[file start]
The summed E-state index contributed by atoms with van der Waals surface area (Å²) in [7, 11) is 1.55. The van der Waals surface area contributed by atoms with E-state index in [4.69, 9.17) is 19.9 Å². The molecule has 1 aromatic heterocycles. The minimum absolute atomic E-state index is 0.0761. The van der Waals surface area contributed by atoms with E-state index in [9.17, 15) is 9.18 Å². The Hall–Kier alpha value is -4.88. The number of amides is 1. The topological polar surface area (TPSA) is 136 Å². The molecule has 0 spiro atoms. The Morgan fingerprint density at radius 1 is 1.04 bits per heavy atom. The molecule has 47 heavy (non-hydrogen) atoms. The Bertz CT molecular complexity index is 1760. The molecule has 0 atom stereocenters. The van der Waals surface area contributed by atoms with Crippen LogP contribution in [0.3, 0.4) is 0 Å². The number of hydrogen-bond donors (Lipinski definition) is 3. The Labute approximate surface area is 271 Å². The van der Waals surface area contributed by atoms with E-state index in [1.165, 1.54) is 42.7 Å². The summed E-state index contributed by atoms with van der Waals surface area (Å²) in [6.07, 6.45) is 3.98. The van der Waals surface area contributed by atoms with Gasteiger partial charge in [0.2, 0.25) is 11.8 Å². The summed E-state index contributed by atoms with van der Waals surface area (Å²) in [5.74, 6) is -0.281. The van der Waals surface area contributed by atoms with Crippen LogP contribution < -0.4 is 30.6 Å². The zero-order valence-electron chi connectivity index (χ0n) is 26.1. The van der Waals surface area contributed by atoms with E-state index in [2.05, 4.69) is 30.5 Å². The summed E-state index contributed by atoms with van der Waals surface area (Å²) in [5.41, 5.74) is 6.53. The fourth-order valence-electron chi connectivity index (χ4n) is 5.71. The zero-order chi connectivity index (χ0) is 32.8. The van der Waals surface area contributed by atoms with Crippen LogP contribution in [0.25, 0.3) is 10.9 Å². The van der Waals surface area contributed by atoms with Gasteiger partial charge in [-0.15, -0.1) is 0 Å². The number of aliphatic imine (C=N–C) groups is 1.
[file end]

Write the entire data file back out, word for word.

The summed E-state index contributed by atoms with van der Waals surface area (Å²) in [7, 11) is 1.55. The van der Waals surface area contributed by atoms with E-state index in [4.69, 9.17) is 19.9 Å². The molecule has 1 aromatic heterocycles. The minimum absolute atomic E-state index is 0.0761. The van der Waals surface area contributed by atoms with E-state index in [9.17, 15) is 9.18 Å². The Hall–Kier alpha value is -4.88. The number of amides is 1. The topological polar surface area (TPSA) is 136 Å². The molecule has 0 spiro atoms. The Morgan fingerprint density at radius 1 is 1.04 bits per heavy atom. The molecule has 47 heavy (non-hydrogen) atoms. The Bertz CT molecular complexity index is 1760. The molecule has 0 atom stereocenters. The van der Waals surface area contributed by atoms with Crippen LogP contribution in [0.3, 0.4) is 0 Å². The number of hydrogen-bond donors (Lipinski definition) is 3. The Labute approximate surface area is 271 Å². The van der Waals surface area contributed by atoms with E-state index in [1.165, 1.54) is 42.7 Å². The summed E-state index contributed by atoms with van der Waals surface area (Å²) in [6.07, 6.45) is 3.98. The van der Waals surface area contributed by atoms with Gasteiger partial charge in [0.2, 0.25) is 11.8 Å². The summed E-state index contributed by atoms with van der Waals surface area (Å²) in [5.74, 6) is -0.281. The van der Waals surface area contributed by atoms with Crippen LogP contribution < -0.4 is 30.6 Å². The zero-order valence-electron chi connectivity index (χ0n) is 26.1. The van der Waals surface area contributed by atoms with E-state index in [2.05, 4.69) is 30.5 Å². The summed E-state index contributed by atoms with van der Waals surface area (Å²) in [5.41, 5.74) is 6.53. The fourth-order valence-electron chi connectivity index (χ4n) is 5.71. The zero-order chi connectivity index (χ0) is 32.8. The van der Waals surface area contributed by atoms with Crippen LogP contribution in [0.25, 0.3) is 10.9 Å². The van der Waals surface area contributed by atoms with Gasteiger partial charge in [-0.15, -0.1) is 0 Å². The number of aliphatic imine (C=N–C) groups is 1.